Vets cheer Bush

In Salt Lake visit, president defends war in Iraq

Published: Tuesday, Aug. 23 2005 12:00 a.m. MDT

President Bush gives the President's Volunteer Service Award to World War II veteran Willie Hunsaker of Brigham City at the convention.

Scott G. Winterton, Deseret Morning News

As protesters gathered just blocks away, President Bush told an enthusiastic veterans group in the Salt Palace Monday that "we will finish the task" in fighting terrorists in Iraq and Afghanistan, conflicts where more than 2,000 American military men and women have lost their lives.

Looking relaxed and tan after several weeks of vacation, Bush clearly enjoyed addressing the 106th convention of the Veterans of Foreign Wars, receiving two standing ovations before he even spoke and another as he finished his half-hour address.

As expected, the president took the opportunity to rally support for the Iraq war. Recent polls show Americans are moving to oppose the war and most disapprove of how Bush runs the country.

Taking a break from his five-week stay at his Crawford, Texas, ranch, the president is moving through heavily Republican states, addressing various patriotic groups in defense of his war on terror.

"A policy of retreat and isolation will not bring us safety," Bush said. "The only way to defend our citizens where we live is to go after the terrorists where they live."

More than 1,000 demonstrators gathered in Pioneer Park to protest against Bush and his policies. They included Salt Lake Mayor Rocky Anderson, who greeted a morning meeting of the VFW. Anderson, a Democrat, was met with a few boos in the convention hall because the mayor had called last Friday for Utahns to protest the GOP president's policies.

Inside the hall, Bush received only applause and plaudits. He waded into the crowd after his speech, spending nearly a half hour greeting many of the estimated 9,000 veterans and their spouses.

"What a great, great man to do that, to spend that time with us," said one vet from Iowa who tried to work his way near the president but couldn't get close enough for a handshake.

Bush also took a few minutes to greet members of the Utah National Guard before boarding Air Force One on the tarmac at the Utah Air National Guard headquarters. The crowd of more than 50, which included Guard members and their families, cheered the president as he shook hands across the barricades.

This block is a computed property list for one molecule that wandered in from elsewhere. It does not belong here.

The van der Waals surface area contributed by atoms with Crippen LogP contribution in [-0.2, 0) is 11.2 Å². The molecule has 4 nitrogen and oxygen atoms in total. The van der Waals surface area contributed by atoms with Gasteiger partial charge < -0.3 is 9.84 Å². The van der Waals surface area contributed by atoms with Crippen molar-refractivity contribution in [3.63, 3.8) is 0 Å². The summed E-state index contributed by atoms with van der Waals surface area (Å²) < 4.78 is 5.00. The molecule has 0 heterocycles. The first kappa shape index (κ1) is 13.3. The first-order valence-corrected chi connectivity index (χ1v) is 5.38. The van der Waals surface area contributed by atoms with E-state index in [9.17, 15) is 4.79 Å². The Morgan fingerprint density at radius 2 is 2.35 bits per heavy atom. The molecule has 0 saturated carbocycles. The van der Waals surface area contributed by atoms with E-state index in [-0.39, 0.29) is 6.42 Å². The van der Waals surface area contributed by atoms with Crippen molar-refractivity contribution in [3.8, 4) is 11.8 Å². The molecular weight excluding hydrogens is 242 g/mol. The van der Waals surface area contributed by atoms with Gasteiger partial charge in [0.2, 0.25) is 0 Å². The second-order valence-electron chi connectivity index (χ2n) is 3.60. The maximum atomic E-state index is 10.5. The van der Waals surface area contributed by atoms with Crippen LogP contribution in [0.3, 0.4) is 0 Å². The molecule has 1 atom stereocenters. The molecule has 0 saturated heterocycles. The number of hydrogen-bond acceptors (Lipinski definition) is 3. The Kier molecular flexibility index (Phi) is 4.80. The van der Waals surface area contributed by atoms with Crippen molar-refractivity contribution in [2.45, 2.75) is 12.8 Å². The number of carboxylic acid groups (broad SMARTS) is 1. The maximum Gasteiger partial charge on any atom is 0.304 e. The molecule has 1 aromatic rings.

"We know he's a busy man, so for him to take time for us means a lot," said Capt. Jeffrey Morrison of the Utah Air National Guard.

Bush's arrival at approximately 10:40 a.m. Monday was less conspicuous, with only a few dignitaries, including Utah officials, Republican Party leaders and World War II veteran Willie Hunsaker greeting him. Hunsaker was given the President's Volunteer Service Award by Bush at the convention.

From Utah, Bush flew to Idaho, where he will spend a couple of days at a resort and also address a National Guard group. Starting with his weekly Saturday radio address, Bush is reminding Americans why it is imperative to stay the course in Iraq and to take the fight against terrorism around the world, White House aides say.

While Bush was articulate Monday in his defense of the war on terror, he proposed no new solutions.

He shied away from even mentioning the topic of setting a timetable to remove U.S. troops from Iraq, something that critics inside and outside of Congress are demanding.

Bush said his administration's three-prong "comprehensive strategy to win this war on terror" is working — protect the homeland, take the fight to the enemy and advance freedom through creating new democracies.

He said the Patriot Act, a comprehensive combining of various criminal investigatory authorities, must be renewed by Congress this year. "It gives our law enforcement officers many of the same tools to fight terrorism that they already have to fight drugs and street crime," Bush said.

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